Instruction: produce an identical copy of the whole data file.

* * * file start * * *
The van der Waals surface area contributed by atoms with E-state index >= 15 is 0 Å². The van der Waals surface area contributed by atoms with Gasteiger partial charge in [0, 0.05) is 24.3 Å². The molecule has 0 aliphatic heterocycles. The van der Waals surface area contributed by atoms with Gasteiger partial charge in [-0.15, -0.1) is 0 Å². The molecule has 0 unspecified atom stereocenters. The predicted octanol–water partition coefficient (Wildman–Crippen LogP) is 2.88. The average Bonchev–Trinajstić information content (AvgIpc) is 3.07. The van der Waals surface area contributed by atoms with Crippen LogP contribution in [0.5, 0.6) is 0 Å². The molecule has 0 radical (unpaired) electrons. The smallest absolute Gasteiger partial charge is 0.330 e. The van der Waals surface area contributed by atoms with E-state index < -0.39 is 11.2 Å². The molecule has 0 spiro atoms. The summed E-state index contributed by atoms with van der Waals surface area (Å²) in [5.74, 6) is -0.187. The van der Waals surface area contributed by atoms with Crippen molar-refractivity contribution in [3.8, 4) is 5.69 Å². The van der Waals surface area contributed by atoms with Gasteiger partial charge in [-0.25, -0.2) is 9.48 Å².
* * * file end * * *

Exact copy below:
The van der Waals surface area contributed by atoms with E-state index >= 15 is 0 Å². The van der Waals surface area contributed by atoms with Gasteiger partial charge in [0, 0.05) is 24.3 Å². The molecule has 0 aliphatic heterocycles. The van der Waals surface area contributed by atoms with Gasteiger partial charge in [-0.15, -0.1) is 0 Å². The molecule has 0 unspecified atom stereocenters. The predicted octanol–water partition coefficient (Wildman–Crippen LogP) is 2.88. The average Bonchev–Trinajstić information content (AvgIpc) is 3.07. The van der Waals surface area contributed by atoms with Crippen LogP contribution in [0.5, 0.6) is 0 Å². The molecule has 0 radical (unpaired) electrons. The smallest absolute Gasteiger partial charge is 0.330 e. The van der Waals surface area contributed by atoms with E-state index < -0.39 is 11.2 Å². The molecule has 0 spiro atoms. The summed E-state index contributed by atoms with van der Waals surface area (Å²) in [5.74, 6) is -0.187. The van der Waals surface area contributed by atoms with Crippen molar-refractivity contribution in [3.8, 4) is 5.69 Å². The van der Waals surface area contributed by atoms with Gasteiger partial charge in [-0.25, -0.2) is 9.48 Å².